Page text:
If you want to buy stock in a reliable company after the COVID-19 stock market crash, look no further than trusted brands with a history of taking care of their shareholders. There are many of them out there. These dependable stocks issue special cash distributions and always cut investors in on profitable deals.
My top pick is Thomson Reuters (TSX:TRI)(NYSE:TRI), which will sell its analytics platform, Refinitiv, for a profit to the London Stock Exchange later this year. Moreover, Thomson Reuters will boast a 15% ownership share of the London Stock Exchange at the close of the sale.
Thomas Reuters ran into some brief trouble at the onset of the COVID-19 health crisis. The stock plunged in March alongside S&P/TSX Composite Index. Nonetheless, this news and analytics company experienced a stronger upside correction than the index.
How much should you invest in TRI stock?
When it comes to Thomson Reuters, it isn’t a question of whether or not you should buy the stock. The relevant decision is the percentage of your portfolio that you will devote to Thomson Reuters stock. Every Canadian should own this stock!
The amount of money you should devote to one stock in your portfolio depends on your level of risk tolerance. In general, experts recommend devoting no more than 2-3% of your retirement savings to one stock. Investors with a higher risk tolerance, like millenials, can afford more bullish positions, even in volatile market environments like the one caused by the COVID-19 pandemic.
An option strategy for stock market investments
I like buying and holding 100-share positions in stocks. Thus, I would buy and hold a $10,045 position in Thomson Reuters stock at the current share price of $100.45 as of Monday.
As an example, by holding a 100-share position, I would (hypothetically) be able to sell a May 2020 $105 call option on the stock for $1.84. Subsequently, I can also purchase a May 2020 $94 put for $1.82.
Please note that this is only an example and not a recommendation on your ideal COVID-19 options hedge strategy. The options you should buy depend on a number of factors, including volatility and the probability that a stock will rise above or fall below certain prices.
The May call option at $105 would allow me to capture a $450 upside on the stock. Meanwhile, the put option acts as insurance to protect my investment in the event that the stock price falls below $94 per share.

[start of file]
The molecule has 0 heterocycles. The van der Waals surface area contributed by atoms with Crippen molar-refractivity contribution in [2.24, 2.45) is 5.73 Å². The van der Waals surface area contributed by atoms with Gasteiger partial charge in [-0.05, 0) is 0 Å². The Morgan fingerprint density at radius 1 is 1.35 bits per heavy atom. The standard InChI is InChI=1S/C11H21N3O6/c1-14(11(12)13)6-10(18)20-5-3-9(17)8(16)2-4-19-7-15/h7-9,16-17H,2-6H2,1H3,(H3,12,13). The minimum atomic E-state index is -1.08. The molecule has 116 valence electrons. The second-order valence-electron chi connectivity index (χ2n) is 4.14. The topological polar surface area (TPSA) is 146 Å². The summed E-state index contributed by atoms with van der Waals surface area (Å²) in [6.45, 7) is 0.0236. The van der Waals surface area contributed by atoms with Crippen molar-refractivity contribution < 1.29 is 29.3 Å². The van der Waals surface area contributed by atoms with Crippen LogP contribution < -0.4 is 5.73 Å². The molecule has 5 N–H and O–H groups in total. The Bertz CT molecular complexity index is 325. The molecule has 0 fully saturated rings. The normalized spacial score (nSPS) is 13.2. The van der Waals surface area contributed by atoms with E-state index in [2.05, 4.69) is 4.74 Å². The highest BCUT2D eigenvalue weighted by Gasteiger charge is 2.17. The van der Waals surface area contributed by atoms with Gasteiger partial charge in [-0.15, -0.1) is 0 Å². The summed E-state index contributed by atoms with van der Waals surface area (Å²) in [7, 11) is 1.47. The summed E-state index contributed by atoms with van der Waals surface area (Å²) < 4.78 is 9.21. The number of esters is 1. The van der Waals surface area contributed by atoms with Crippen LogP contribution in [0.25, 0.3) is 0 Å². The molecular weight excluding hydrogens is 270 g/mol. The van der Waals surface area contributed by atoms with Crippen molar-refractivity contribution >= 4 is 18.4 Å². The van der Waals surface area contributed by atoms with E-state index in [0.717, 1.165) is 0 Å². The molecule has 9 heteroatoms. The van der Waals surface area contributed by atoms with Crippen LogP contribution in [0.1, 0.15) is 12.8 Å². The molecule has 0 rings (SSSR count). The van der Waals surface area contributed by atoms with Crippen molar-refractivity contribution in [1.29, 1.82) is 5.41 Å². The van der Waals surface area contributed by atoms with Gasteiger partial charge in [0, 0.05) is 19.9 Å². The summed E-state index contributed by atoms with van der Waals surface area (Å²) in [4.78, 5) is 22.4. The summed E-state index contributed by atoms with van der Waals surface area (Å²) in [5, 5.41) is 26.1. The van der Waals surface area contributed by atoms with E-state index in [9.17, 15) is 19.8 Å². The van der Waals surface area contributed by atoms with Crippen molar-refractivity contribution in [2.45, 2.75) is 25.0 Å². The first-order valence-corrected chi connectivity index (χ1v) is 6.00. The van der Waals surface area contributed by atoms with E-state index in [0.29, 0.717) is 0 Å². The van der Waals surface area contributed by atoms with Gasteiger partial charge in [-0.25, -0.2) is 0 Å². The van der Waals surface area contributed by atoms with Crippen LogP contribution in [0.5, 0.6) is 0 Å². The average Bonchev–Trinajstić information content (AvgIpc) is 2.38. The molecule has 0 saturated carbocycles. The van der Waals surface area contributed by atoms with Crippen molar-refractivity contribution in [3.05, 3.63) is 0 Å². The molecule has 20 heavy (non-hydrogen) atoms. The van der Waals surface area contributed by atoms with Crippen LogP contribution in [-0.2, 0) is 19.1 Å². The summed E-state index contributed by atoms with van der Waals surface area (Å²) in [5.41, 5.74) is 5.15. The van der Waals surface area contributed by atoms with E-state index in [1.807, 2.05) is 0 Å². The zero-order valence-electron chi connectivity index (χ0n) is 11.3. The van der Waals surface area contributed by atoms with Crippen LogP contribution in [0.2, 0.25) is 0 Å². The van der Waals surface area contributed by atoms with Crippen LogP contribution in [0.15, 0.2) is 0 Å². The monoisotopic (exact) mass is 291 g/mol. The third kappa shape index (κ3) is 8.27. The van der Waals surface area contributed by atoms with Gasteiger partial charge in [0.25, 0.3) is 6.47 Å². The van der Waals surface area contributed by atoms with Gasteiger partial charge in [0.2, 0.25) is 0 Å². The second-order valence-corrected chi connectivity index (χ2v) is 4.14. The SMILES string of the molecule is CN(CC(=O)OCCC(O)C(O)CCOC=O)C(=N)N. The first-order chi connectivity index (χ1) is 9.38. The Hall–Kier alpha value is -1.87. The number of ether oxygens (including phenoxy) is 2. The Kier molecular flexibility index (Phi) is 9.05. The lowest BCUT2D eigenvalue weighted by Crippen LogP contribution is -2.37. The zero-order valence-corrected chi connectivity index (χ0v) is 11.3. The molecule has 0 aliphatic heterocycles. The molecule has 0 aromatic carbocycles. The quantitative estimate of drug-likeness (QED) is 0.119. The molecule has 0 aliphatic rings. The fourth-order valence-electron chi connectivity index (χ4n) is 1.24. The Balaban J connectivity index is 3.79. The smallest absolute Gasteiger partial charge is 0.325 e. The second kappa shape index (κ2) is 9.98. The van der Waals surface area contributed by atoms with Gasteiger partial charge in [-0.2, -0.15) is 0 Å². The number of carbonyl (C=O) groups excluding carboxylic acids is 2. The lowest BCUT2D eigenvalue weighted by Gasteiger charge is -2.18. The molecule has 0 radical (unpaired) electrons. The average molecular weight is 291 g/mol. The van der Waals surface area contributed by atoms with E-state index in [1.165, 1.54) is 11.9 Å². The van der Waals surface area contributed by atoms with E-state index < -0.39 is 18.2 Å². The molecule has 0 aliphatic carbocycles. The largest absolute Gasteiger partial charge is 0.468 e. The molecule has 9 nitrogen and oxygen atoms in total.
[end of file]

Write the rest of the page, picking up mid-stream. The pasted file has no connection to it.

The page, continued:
I don’t pay anything for the put option in reality, because I sold the call option for around the same price as I purchased the put option.
How did I choose an options hedge?
This options hedge strategy is derived from the Black-Scholes model. Investors use the Black-Scholes model to price call or put options based on volatility and the underlying stock price, among other factors. The idea is that a shareholder can take advantage of arbitrage opportunities in the difference between the prices of the call and put options (at the same strike price) as well as the company’s stock price and corporate bonds.
In my example, I am bullish on Thomson Reuters stock, so I chose a strike price on my put option well below the current share price of the stock. Similarly, I don’t expect the stock price to go much above $105 by May 15 — the call option’s expiration date. Thus, I chose a call option just barely out of the money or above the current share price.
If the price of the stock does go above $105, I walk away with a $455 gain on my $10,045 investment or a return of 4.5%. If the stock price falls, I’ll hold the stock unless my put option acts as a stop loss on my investment at the strike price of $94 per share. I will only lose $645 on my investment, or 6.4%.
This article represents the opinion of the writer, who may disagree with the “official” recommendation position of a Motley Fool premium service or advisor. We’re Motley! Questioning an investing thesis — even one of our own — helps us all think critically about investing and make decisions that help us become smarter, happier, and richer, so we sometimes publish articles that may not be in line with recommendations, rankings or other content.
Fool contributor Debra Ray has no position in any of the stocks mentioned.